OKADA: Next, we’d like to give you another diagram on what expertise we ad people have. You go first, Mr. Umeda.
UMEDA: What do you think this is? If I add color I think you’ll get it.
Let’s take a step back. Now do you get it?
Yep, it’s a heart. You feel cheated, don’t you? But this is the situation those of us with jobs in advertising face. We are given really detailed information on a localized point and asked to look at that point. Then, like the first image, you don’t have a clue about the big picture. When you are given super-localized and dense information, can you take a step back and question again what the job is really about. This is really important in our line of work. I call this process drawing auxiliary lines toward value.
When we get exceptionally localized and high-res information, we need to be able to reduce the resolution and draw in auxiliary lines. For instance, say a new product is coming out. You will be told, “This has changed, and this, too. And this is superior to other brands. So, what sort of ads are you going to create?” If we look at this in terms of the heart diagram, this is at the level where you’re not sure if it’s a heart or not and the “look at this here” bias kicks in.
This is when a concrete idea pops into your head, right? You start thinking how about using this celebrity and that media, or maybe it would be better to go with VR… This thinking is already half-way to becoming clear expression, or to put it another way, toward becoming concrete.
But what you really need to do is redraw auxiliary lines going upwards, that is, to redefine the challenge and the concept. You need to go upwards, thinking about things like: Is there something more important? Does the client want to tell me something but doesn’t have the words? What are the reasons and processes behind what they’ve just said?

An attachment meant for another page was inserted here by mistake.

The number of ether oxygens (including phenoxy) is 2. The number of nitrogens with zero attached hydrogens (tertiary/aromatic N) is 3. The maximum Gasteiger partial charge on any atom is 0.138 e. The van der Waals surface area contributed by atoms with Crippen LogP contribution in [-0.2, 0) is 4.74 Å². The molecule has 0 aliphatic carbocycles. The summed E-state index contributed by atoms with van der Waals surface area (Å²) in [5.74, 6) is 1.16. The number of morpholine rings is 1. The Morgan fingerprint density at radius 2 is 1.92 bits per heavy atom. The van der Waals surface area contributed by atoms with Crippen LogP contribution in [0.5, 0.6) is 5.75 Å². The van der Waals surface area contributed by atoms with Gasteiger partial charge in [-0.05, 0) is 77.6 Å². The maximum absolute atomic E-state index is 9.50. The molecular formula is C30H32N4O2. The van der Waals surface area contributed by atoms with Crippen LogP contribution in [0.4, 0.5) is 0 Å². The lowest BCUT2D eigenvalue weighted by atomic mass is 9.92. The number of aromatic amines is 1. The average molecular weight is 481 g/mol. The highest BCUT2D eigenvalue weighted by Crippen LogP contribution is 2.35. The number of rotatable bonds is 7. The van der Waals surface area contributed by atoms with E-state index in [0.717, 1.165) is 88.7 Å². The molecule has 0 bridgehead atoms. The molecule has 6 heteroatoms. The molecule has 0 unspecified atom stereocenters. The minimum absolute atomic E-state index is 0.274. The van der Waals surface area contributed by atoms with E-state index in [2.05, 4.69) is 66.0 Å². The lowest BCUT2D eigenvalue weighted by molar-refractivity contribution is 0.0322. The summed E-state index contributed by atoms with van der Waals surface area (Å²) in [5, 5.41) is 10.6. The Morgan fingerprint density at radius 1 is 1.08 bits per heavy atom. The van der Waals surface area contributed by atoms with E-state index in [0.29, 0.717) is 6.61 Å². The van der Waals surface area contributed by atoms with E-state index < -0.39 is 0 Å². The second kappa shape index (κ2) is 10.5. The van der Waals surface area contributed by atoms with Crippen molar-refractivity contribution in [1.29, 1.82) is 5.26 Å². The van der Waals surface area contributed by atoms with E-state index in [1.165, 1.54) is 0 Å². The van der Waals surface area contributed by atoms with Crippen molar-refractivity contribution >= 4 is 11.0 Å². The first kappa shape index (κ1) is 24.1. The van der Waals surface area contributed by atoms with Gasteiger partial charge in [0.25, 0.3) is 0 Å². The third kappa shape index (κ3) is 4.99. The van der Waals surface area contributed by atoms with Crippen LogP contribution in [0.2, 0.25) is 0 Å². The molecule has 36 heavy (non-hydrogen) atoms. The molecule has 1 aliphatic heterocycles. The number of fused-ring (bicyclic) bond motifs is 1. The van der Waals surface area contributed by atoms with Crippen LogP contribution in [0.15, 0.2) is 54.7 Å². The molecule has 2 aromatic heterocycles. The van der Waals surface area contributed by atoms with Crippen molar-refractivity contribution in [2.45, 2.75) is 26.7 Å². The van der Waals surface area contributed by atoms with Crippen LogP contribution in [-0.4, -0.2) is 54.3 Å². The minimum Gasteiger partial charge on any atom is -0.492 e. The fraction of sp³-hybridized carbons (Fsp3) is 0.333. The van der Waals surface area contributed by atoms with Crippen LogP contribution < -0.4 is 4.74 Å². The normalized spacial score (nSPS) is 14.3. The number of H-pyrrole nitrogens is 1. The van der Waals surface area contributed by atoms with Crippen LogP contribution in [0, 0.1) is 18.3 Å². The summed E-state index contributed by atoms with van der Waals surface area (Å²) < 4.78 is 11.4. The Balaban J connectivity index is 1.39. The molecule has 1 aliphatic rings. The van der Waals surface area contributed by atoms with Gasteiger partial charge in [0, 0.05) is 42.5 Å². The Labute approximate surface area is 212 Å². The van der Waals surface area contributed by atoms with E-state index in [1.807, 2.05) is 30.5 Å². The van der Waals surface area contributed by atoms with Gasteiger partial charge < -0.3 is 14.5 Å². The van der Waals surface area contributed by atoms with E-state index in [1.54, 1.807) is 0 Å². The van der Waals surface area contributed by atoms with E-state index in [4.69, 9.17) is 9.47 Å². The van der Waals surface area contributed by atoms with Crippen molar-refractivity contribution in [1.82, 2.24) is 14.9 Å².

OKADA: Mr. Umeda wrote the copy “The world is made up of someone’s work” for Georgia canned coffee. If you liken what you just said to that, how did you come up with it?
UMEDA: Competition in the canned coffee market was growing fiercer. So trying to raise Georgia’s profile with “Now even tastier” or “This is different from before” claims—the story is likely to stay at the bottom of the arrow if you think about the diagram earlier.
But if you’re talking flavor, whether you can beat the competition with that is a whole different question. Creating a big movement from that, well that’s going to be pretty difficult. To find the real answer, you need to think about fundamental things, like why does canned coffee exist, and how come there are so many vending machines in Japan. Rather than expression, the concept and values at the top of the arrow, that’s where you’ll find the answer. Then you’ll see the value of canned coffee. You might even come up with a hypothesis that the tastiness of canned coffee is determined by the amount of effort you’ve put in up till you drink it. That in a sense, there’s a “foretaste,” and the flavor is decided by how hard the person has worked. It’s important to have this discussion as a team, including the client.
OKADA: So similar to how good a beer tastes at the end of the work day.
UMEDA: Exactly. Although you could say the same about a toast at work, too [laughs]. The “foretaste” is made up of the work each of you has put in. Then you talk about the canned coffee itself, and your mind might go on to think about what hard work is. And you arrive at the importance of expressing with a sense of solidarity the idea that your work is creating value in the world. So, contemporariness. And from there, the message “The world is made up of someone’s work” is born.